Felton's firing sends shockwaves through SEC

January 30, 2009

Danny P Smith -

 

Thursday''s firing of University of Georgia men''s basketball coach Dennis Felton sent shockwaves through the Southeastern Conference. 

 

 

 

The change came days after Mark Gottfried resigned at the University of Alabama. 

 

 

 

"It''s unfortunate coaches are dismissed during the season," Tennessee coach Bruce Pearl said. "It''s tough for the student-athletes." 

 

 

 

Less than a year ago John Brady, who took the LSU Tigers to the NCAA Final Four in 2000, was dismissed in the middle of the season. 

 

 

 

Gottfried led the Crimson Tide to the NIT Finals in 2001 and to the NCAA Elite Eight in 2004. 

 

 

 

"I feel badly for Mark and Dennis because I know both of them personally, but I also understand the business," Kentucky coach Billy Gillispie said. "Right or wrong, it''s not our decision to make. It''s up to the administration. I understand the nature of the business, but that doesn''t mean you don''t have sympathy for the coaches, their families, and their players." 

 

 

 

Felton was 84-91 overall and 35-65 in SEC games in a little more than five seasons at Georgia. He helped the Bulldogs capture the SEC Tournament championship last season. 

 

 

 

In the cases of Felton, Gottfried and Brady, it seemed to be what have you done for the program lately. Alabama was 12-7 when Gottfried resigned, while Georgia was 9-11 when Felton was fired. 

 

 

 

"It''s just disturbing," LSU coach Trent Johnson said. "All of a sudden they are bad coaches?" 

 

 

 

Florida coach Billy Donovan said coaches being let go during the season is "a sign of the times in college basketball," but he respects the jobs Gottfried and Felton did. 

 

 

 

"I played against Mark and have had a long relationship with him," Donovan said. "He is a very good coach with a complete body of work. Dennis'' teams always played hard and competed as tough as any team out there. 

 

 

 

"Coaching is result-based, and that''s the challenging part. Stakes are a lot higher. There are more games on TV and there is a lot of money in college athletics. There has to be a balance between that and getting teams better." 

 

 

 

Georgia named Pete Herrmann the interim coach, and he said the mood in Athens, Ga., was understandably unpleasant. 

 

 

 

"It''s not a good day for the Georgia program," Herrmann said. "I don''t feel it''s in the best interest of the team, the players, and everyone in preparing for games when a decision is made like this, but it''s a product of the administration in charge at the time." 

 

 

 

All Herrmann can do is pick up the pieces and move forward for the Bulldogs'' game at Alabama at 6 p.m. Saturday. 

 

 

 

"We have to get ready to compete in a terrific league and you''ve got 48 hours to prepare for the next game," Herrmann said. "That''s got to be our priority. We just want to make sure our players are on the right path to preparing to compete in the SEC."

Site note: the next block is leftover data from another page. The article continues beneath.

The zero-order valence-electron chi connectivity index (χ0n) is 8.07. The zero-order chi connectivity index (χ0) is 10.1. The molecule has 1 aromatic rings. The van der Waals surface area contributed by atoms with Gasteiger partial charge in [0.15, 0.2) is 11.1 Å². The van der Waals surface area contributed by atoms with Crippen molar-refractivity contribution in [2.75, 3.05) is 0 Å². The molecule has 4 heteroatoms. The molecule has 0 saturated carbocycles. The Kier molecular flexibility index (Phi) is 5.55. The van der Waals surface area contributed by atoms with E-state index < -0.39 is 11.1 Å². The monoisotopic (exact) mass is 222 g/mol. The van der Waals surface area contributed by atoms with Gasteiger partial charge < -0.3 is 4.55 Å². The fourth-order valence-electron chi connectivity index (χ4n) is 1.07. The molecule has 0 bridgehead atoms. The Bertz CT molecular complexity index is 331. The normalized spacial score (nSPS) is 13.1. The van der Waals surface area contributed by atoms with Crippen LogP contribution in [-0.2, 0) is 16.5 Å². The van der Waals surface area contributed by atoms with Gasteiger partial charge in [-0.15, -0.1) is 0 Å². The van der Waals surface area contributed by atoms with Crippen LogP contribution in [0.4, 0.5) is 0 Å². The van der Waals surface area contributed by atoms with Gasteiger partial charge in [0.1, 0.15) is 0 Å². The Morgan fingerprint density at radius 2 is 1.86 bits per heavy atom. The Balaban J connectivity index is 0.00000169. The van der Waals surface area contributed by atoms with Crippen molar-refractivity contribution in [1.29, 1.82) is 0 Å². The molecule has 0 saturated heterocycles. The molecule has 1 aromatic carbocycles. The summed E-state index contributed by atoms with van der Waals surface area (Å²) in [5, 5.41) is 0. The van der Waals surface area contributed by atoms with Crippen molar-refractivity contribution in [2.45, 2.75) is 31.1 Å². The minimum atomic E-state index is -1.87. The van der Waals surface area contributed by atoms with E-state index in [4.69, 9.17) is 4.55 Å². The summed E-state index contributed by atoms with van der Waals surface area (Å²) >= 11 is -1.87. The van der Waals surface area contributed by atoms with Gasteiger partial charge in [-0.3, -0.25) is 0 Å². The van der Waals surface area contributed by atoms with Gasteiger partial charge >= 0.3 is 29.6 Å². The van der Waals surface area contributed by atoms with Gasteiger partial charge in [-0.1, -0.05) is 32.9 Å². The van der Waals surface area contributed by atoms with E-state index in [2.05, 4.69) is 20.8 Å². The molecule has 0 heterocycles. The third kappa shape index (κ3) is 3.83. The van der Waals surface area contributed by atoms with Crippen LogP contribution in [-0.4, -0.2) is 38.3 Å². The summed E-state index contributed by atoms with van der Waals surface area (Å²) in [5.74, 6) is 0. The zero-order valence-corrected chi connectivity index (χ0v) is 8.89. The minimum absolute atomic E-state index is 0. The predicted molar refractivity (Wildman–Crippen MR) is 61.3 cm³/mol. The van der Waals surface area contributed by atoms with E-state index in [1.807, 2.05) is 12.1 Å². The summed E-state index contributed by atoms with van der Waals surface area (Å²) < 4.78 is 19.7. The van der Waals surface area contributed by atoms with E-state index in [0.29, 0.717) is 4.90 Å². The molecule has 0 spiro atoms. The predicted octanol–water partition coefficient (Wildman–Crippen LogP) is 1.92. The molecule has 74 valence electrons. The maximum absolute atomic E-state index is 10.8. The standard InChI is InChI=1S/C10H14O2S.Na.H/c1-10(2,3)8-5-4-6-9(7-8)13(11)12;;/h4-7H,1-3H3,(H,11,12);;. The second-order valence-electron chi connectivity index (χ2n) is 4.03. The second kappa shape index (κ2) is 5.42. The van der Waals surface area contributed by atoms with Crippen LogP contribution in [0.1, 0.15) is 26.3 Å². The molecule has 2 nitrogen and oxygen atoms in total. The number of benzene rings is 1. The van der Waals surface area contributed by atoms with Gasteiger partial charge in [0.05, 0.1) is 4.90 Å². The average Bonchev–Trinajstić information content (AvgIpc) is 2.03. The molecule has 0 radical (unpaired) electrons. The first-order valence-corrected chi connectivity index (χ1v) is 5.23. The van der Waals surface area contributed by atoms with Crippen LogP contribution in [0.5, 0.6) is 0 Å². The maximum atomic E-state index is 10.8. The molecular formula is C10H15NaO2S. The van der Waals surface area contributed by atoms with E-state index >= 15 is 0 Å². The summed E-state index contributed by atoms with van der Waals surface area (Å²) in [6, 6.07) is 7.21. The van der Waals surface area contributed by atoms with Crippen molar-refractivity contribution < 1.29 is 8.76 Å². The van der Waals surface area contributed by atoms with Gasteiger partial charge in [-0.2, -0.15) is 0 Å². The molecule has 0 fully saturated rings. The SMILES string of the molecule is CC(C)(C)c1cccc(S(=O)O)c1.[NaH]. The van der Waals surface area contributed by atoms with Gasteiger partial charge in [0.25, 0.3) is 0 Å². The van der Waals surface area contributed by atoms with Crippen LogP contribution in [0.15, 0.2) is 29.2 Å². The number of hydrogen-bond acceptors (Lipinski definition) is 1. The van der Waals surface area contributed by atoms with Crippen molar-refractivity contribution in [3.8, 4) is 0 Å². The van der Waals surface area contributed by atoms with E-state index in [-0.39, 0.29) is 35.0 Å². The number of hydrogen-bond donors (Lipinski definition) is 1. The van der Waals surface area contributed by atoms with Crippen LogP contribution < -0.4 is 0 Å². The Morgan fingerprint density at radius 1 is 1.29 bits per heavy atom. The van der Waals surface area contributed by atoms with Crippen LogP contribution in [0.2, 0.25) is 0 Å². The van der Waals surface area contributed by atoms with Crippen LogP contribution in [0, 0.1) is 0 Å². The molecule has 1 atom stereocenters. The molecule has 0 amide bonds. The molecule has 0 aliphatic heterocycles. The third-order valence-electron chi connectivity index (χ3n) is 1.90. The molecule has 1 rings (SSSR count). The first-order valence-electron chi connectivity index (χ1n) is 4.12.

Herrmann''s coaching counterpart Saturday will be interim coach Philip Pearson. 

 

 

 

"I guess you can call this the interim game," Herrmann said. "It''s on the road, so it''s out of our comfort zone. These are two proud schools with great traditions. The hardest part for the players at both schools will be to look at the situation and have a good practice, a good preparation, and get ready to compete." 

 

 

 

Other SEC games on Saturday include: Ole Miss at Mississippi State, Florida at Tennessee, Arkansas at LSU, South Carolina at Kentucky, and Vanderbilt at Auburn. 

 

 

 

 

 

 

 

LSU''s 100 years and counting 

 

 

 

The LSU basketball program is having its 100-year celebration this weekend. 

 

 

 

Activities in Baton Rouge during the two-day event, beginning today, include a reunion, an alumni game, and the announcement of the school''s All-Century team. 

 

 

 

"It means a lot to have the 100-year celebration at LSU," LSU coach Trent Johnson said. "I feel very blessed and fortunate to be a part of this in my first year. It will be an honor just to be around the former coaches and players. It''s very important around here, but on a national level, it doesn''t seem to be getting its just due." 

 

 

 

LSU began playing intercollegiate basketball Jan. 30, 1909. 

 

 

 

 

 

 

 

Kentucky homecoming 

 

 

 

South Carolina coach Darrin Horn will return home Saturday when the Gamecocks travel to Kentucky. 

 

 

 

Horn, a native of Glasgow, Ky., said the hair on the back of his neck might stand up for a brief time when he enters Rupp Arena, but then it will be down to business. 

 

 

 

"It will be a neat thing, but I''ve got to realize I''ve got a job to do," Horn said. "I try not to think a whole lot about it, but the people around you and your family bring it up. When you grow up there everything is Kentucky basketball with the SEC and the level they play. There are only a handful of places like Kentucky, but you want to be competing on that stage. Again, I''ll just be doing my job." 

 

 

 

 

 

 

 

Another Florida triple-double 

 

 

 

Florida sophomore Nick Calathes'' triple-double Wednesday against Georgia was the second of his career and third in school history. 

 

 

 

Calathes had 20 points, 13 rebounds, and 10 assists in the 83-57 victory. 

 

 

 

Calathes'' first triple-double came against Creighton in the second round of the NIT last year. 

 

 

 

Corey Brewer recorded Florida''s first triple-double against Jacksonville in 2005.